‘A mysterious island. An abandoned orphanage. A strange collection of very curious photographs.
It all waits to be discovered in Miss Peregrine’s Home for Peculiar Children, an unforgettable novel that mixes fiction and photography in a thrilling reading experience. As our story opens, a horrific family tragedy sets sixteen-year-old Jacob journeying to a remote island off the coast of Wales, where he discovers the crumbling ruins of Miss Peregrine’s Home for Peculiar Children. As Jacob explores its abandoned bedrooms and hallways, it becomes clear that the children were more than just peculiar. They may have been dangerous. They may have been quarantined on a deserted island for good reason. And somehow—impossible though it seems—they may still be alive.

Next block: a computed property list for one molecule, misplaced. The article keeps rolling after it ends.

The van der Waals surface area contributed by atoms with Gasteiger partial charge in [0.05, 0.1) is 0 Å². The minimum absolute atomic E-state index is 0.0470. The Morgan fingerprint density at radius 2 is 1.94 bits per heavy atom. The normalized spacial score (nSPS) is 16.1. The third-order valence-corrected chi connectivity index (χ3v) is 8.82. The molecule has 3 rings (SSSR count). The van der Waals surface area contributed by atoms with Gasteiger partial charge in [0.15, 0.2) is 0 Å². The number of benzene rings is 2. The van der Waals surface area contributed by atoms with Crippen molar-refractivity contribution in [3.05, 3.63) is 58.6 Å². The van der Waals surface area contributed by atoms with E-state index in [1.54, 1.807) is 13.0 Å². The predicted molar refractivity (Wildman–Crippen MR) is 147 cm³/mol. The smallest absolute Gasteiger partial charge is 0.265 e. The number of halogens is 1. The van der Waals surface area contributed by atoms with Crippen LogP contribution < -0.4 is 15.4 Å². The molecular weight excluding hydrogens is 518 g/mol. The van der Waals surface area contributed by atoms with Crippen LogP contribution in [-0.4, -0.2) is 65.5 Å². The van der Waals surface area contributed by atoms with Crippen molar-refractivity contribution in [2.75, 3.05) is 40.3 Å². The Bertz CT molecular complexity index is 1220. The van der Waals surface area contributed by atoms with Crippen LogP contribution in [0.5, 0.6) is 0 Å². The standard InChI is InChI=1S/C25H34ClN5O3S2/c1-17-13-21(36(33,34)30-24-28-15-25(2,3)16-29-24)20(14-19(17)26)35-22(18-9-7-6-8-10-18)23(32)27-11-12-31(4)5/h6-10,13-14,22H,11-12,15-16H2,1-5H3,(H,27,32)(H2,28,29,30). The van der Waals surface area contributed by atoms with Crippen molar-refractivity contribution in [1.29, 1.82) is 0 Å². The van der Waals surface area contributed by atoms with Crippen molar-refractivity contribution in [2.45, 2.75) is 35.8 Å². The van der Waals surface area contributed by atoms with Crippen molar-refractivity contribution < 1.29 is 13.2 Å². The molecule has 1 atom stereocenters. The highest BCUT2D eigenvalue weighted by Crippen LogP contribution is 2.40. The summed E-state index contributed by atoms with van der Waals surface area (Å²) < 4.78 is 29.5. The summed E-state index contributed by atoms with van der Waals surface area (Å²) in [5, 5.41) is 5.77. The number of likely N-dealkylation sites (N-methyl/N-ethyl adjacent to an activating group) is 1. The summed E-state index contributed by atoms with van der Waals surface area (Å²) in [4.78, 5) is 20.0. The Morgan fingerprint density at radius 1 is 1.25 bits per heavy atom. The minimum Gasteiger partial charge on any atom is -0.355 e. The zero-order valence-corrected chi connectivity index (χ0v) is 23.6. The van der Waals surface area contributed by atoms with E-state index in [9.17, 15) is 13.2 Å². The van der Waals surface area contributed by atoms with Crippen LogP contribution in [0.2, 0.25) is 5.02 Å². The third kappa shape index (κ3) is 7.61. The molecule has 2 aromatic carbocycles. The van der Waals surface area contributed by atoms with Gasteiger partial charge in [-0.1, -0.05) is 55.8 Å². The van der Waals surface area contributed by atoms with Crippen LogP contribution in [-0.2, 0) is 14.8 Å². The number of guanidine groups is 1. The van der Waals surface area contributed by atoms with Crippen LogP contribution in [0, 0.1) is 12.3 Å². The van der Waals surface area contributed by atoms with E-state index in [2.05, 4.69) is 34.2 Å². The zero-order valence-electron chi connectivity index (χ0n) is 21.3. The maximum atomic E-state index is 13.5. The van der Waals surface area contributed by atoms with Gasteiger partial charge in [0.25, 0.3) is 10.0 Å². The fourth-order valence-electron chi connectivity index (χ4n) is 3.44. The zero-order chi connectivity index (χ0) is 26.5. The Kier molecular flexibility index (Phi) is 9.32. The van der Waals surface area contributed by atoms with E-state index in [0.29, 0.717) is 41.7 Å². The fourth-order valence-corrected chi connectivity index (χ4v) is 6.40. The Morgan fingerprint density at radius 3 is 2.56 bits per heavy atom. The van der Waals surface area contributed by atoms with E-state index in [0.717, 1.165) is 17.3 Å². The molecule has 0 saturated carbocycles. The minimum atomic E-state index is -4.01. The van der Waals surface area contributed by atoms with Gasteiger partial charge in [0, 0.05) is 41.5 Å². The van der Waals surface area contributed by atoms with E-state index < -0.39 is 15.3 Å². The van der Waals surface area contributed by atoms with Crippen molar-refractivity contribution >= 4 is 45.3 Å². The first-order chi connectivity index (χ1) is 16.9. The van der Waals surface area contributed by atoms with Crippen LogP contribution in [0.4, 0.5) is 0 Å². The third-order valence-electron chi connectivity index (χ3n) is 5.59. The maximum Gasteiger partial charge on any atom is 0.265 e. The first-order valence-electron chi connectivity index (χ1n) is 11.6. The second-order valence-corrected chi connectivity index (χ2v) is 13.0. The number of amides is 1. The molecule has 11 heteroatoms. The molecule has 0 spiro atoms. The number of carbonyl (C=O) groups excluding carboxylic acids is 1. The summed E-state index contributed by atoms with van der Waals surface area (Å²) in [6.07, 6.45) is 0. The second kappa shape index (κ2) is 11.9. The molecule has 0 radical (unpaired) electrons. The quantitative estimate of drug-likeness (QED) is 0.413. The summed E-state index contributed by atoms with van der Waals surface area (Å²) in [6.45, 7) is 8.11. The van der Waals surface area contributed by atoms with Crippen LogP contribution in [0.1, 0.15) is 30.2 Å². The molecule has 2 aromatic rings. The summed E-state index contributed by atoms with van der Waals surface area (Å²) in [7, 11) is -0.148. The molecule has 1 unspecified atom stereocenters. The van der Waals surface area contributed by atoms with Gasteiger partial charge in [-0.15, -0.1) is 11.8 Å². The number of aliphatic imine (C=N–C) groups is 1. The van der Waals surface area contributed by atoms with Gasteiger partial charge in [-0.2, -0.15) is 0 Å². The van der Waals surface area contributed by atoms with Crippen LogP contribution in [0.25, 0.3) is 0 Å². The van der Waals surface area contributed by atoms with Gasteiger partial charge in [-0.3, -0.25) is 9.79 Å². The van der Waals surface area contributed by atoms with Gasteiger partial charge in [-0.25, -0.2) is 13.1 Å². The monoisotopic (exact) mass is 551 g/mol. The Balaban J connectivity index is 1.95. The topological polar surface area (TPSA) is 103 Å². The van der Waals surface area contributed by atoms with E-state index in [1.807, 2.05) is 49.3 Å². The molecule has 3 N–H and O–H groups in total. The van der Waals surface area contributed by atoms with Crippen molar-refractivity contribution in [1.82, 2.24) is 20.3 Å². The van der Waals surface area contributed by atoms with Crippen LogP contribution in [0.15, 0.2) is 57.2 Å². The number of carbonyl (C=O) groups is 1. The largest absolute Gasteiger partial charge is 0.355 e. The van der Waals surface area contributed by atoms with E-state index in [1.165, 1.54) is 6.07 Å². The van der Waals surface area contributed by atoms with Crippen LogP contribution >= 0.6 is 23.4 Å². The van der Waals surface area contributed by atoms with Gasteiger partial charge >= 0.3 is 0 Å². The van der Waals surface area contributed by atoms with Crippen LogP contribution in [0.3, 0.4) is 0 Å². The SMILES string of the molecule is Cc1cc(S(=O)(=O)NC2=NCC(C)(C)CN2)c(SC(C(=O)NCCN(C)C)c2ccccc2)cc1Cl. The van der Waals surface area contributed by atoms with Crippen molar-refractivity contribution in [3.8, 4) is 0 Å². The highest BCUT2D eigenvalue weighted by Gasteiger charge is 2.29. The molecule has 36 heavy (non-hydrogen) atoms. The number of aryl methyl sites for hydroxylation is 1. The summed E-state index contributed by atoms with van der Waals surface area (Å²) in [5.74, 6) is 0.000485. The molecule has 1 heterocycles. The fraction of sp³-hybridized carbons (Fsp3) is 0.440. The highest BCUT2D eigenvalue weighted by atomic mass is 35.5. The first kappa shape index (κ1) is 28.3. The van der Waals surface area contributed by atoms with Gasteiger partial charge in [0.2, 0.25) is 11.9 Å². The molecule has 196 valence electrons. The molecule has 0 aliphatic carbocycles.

A spine-tingling fantasy illustrated with haunting vintage photography, Miss Peregrine’s Home for Peculiar Children will delight adults, teens, and anyone who relishes an adventure in the shadows.’ (Goodreads) (352 pages, 7th June 2011, Quirk)
I kind of liked this story, but it took me a while to get into this story. I just couldn’t connect with Jacob. He felt to young for his actual age in the story. All his decisions and the way he spoke felt like a much younger person than was described. But I liked the part on the island.
All the different characters from the home are sweet and they felt real and complicated. And the concept of this story was really interesting. Ransom Riggs explained it all really good and I’m excited to see where the story will continue from here on out.
3,5 out of 5 stars.